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Respiratory-related deaths and associated factors in Alicho-Weriro district, southern Ethiopia: verbal autopsy data analysis
  1. Netsanet Belete1,
  2. Sebsibe Tadesse2 and
  3. Mulugeta Hailu1
  1. 1Wachemo University, Hossana, Ethiopia
  2. 2Ethiopian Public Health Institute, Addis Ababa, Ethiopia
  1. Correspondence to Dr Sebsibe Tadesse; sbsbtadesse90{at}gmail.com

Abstract

Background Respiratory diseases disproportionately affect people living in resource-limited settings. However, obtaining information that explains respiratory-related deaths has been difficult, mainly due to a lack of medical certification of death and the fact that most deaths occur outside of health institutions. This study aimed to determine the proportion of respiratory-related deaths and identify associated factors in Alicho-Weriro district, southern Ethiopia, using the verbal autopsy method.

Methods A community-based cross-sectional study was conducted from April to June 2022. All deceased people in the study area from January 2020 to December 2021 were included in the study. Trained physicians ascertained the cause of death from verbal autopsy data that were collected using a pre-tested and modified WHO-designed questionnaire. The binary logistic regression models were used to identify factors associated with respiratory-related deaths.

Results Respiratory-related deaths accounted for 25% of the deaths from all causes, with 20.8% of male and 29.5% of female deaths. Of which, 9.7% were from tuberculosis, 8.3% were from asthma and 6.2% were from acute lower-respiratory tract infections. Moreover, being female (adjusted OR, AOR: 3.3; 95% CI: (1.75 to 6.22)), age 50–64 years (AOR: 9.3; 95% CI: (1.16 to 73.90)), age above 64 years (AOR: 8.9; 95% CI: (1.130 to 70.79)), family size of five persons or more (AOR: 1.9; 95% CI: (1.15 to 3.29)), smoking (AOR: 3.9; 95% CI: (1.86 to 8.35)), using wood and/or animal dung for household cooking (AOR: 6.6; 95% CI: (1.92 to 22.59)) and poor house ventilation (AOR: 3.1; 95% CI: (1.75 to 5.38)) were significantly associated with increased odds of dying from respiratory-related diseases.

Conclusion This study has determined that about a quarter of deaths from all causes were due to respiratory diseases, mainly tuberculosis, asthma and acute lower respiratory tract infections. Therefore, interventions to reduce this burden should focus on supporting early case detection and treatment, promoting healthy lifestyles, exercising women’s equality at the household level and improving housing conditions.

  • Asthma
  • Respiratory Infection
  • Tuberculosis

Data availability statement

All data relevant to the study are included in the article or uploaded as online supplemental information.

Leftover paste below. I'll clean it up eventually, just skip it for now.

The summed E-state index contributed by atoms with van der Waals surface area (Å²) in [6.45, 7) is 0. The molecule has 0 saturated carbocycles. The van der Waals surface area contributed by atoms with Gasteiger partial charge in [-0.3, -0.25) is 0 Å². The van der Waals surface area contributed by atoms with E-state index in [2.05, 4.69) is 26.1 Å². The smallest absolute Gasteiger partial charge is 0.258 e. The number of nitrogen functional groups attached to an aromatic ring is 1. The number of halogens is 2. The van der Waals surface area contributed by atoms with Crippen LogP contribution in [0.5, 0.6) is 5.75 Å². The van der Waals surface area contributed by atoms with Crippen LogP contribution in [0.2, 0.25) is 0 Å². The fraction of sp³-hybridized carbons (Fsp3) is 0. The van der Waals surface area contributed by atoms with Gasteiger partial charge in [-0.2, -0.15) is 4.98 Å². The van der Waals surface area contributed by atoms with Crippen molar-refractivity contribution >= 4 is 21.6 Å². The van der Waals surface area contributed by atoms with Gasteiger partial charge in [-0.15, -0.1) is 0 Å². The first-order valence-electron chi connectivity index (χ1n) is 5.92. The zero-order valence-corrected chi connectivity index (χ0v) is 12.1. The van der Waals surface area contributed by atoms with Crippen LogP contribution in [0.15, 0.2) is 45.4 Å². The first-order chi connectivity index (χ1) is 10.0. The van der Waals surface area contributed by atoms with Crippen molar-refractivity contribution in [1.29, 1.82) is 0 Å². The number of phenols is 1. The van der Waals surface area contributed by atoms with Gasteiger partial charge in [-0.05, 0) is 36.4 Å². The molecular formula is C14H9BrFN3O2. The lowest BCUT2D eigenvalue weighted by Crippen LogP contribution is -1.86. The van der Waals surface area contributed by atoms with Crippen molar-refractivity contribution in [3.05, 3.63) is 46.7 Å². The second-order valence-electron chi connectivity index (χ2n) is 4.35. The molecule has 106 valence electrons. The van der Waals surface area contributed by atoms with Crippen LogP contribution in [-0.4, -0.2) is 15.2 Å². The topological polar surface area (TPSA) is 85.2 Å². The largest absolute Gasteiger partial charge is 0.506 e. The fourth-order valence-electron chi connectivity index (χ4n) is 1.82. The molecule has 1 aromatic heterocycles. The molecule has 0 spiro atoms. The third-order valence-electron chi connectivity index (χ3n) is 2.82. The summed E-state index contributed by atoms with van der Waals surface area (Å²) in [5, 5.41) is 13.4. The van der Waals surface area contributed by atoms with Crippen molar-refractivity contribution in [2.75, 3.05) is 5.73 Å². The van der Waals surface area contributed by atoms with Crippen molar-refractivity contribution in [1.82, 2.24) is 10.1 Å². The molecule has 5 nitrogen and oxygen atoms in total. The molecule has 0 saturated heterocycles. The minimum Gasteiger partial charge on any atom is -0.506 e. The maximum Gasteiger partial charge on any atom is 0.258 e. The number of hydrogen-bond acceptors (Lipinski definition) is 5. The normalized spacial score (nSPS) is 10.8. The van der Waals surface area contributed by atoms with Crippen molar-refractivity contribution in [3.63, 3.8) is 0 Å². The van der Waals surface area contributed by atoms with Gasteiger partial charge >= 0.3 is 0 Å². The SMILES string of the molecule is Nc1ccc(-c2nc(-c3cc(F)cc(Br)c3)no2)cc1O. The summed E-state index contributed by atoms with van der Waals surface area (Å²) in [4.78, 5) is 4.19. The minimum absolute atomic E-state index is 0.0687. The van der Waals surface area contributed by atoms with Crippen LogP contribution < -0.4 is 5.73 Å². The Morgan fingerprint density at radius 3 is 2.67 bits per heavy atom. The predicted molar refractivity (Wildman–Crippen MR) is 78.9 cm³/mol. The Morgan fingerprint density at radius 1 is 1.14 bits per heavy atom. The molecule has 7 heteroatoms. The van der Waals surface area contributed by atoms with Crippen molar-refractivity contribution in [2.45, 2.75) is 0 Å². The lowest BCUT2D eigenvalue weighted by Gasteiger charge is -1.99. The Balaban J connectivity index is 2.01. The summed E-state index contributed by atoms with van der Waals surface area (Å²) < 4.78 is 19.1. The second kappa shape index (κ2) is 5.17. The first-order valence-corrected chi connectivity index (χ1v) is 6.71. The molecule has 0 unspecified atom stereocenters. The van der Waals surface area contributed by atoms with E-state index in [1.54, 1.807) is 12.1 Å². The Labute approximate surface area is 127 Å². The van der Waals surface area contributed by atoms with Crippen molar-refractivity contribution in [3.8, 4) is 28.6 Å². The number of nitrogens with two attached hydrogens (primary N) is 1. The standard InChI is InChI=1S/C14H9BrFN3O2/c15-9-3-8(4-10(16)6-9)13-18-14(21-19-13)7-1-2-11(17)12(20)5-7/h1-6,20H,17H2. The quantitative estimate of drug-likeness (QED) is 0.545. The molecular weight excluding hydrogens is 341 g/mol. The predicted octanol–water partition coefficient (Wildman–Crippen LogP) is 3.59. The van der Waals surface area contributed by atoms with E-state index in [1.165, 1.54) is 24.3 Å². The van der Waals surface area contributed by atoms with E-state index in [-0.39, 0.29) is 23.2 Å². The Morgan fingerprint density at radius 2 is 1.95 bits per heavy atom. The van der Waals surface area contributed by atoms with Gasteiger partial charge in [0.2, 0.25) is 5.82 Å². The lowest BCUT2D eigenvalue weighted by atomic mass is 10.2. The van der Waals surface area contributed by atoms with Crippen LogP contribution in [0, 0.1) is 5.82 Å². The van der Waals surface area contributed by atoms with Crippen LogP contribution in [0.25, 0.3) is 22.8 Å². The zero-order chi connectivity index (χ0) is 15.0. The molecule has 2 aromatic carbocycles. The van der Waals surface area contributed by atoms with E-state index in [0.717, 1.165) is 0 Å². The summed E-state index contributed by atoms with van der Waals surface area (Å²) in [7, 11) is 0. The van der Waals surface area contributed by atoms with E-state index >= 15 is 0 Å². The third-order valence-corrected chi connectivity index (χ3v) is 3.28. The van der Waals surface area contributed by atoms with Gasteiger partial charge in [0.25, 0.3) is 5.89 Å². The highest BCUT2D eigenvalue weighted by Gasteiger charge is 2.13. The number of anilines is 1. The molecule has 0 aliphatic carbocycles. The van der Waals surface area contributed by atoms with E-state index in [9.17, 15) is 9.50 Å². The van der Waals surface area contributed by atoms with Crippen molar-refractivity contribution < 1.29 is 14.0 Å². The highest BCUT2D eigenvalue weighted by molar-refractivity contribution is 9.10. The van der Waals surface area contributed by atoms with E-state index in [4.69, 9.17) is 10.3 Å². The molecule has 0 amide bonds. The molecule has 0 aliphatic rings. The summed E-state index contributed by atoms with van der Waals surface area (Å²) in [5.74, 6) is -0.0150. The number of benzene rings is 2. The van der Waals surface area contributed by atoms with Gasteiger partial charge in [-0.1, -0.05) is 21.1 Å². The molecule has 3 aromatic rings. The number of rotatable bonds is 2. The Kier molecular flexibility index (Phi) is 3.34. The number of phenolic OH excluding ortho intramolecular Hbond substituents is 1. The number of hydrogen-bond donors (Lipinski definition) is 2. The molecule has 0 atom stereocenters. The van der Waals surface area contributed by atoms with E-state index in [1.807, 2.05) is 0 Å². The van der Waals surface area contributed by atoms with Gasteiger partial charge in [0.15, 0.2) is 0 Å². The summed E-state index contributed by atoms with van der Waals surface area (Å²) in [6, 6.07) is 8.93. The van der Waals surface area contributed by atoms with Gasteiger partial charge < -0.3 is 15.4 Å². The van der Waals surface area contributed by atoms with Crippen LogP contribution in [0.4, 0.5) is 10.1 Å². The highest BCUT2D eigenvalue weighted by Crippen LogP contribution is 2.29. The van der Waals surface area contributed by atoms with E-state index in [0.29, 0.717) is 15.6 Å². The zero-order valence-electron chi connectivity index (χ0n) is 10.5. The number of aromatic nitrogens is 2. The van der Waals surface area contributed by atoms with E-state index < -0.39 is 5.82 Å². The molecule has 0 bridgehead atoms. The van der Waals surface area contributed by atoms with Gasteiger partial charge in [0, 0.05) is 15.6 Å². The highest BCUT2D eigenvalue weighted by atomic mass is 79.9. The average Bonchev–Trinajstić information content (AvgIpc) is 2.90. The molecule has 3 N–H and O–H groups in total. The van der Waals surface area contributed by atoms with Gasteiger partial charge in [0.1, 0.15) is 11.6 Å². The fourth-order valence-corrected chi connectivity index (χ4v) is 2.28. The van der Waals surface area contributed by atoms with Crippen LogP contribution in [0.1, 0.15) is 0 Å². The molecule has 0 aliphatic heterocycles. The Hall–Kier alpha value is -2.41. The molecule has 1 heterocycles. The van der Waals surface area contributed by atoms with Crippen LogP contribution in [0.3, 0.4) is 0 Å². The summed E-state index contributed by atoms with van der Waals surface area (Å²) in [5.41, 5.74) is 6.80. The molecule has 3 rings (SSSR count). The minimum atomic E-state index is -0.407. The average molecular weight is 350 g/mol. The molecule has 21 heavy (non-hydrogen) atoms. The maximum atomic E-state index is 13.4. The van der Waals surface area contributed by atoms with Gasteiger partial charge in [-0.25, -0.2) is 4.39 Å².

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WHAT IS ALREADY KNOWN ON THIS TOPIC

  • Finding epidemiological evidence explaining respiratory-related mortalities has been challenging in low-income and middle-income countries, mostly because most deaths happen outside of medical facilities and there is a dearth of medical certification of death.

WHAT THIS STUDY ADDS

  • Respiratory diseases, mainly tuberculosis, asthma and acute lower-respiratory tract infections, accounted for about a quarter of deaths from all causes.

  • Being female, higher age, increased family size, smoking and poor housing conditions could increase the risk of deaths from respiratory diseases.

HOW THIS STUDY MIGHT AFFECT RESEARCH, PRACTICE OR POLICY

  • Epidemiological evidence on respiratory-related mortalities can be generated from community-based verbal autopsy data.

  • Interventions to reduce the burden of respiratory diseases should focus on strengthening primary healthcare activities and ensuring gender equality.

Background

Respiratory diseases are illnesses that affect the lungs and airway systems, making gas exchange and respiration difficult.1 Chronic obstructive pulmonary diseases, tuberculosis, acute lower respiratory tract infections and lung cancer are the major causes of death and disability.2 According to the 2020 report of the WHO, respiratory diseases were among the top 10 causes of death globally.3 Moreover, they caused significant economic impacts on patients, families and societies through direct healthcare expenses and indirect costs associated with lost productivity.4 People living in low- and middle-income countries were disproportionately affected by these diseases, mainly due to poverty, overcrowding, indoor air pollution and occupational exposures.5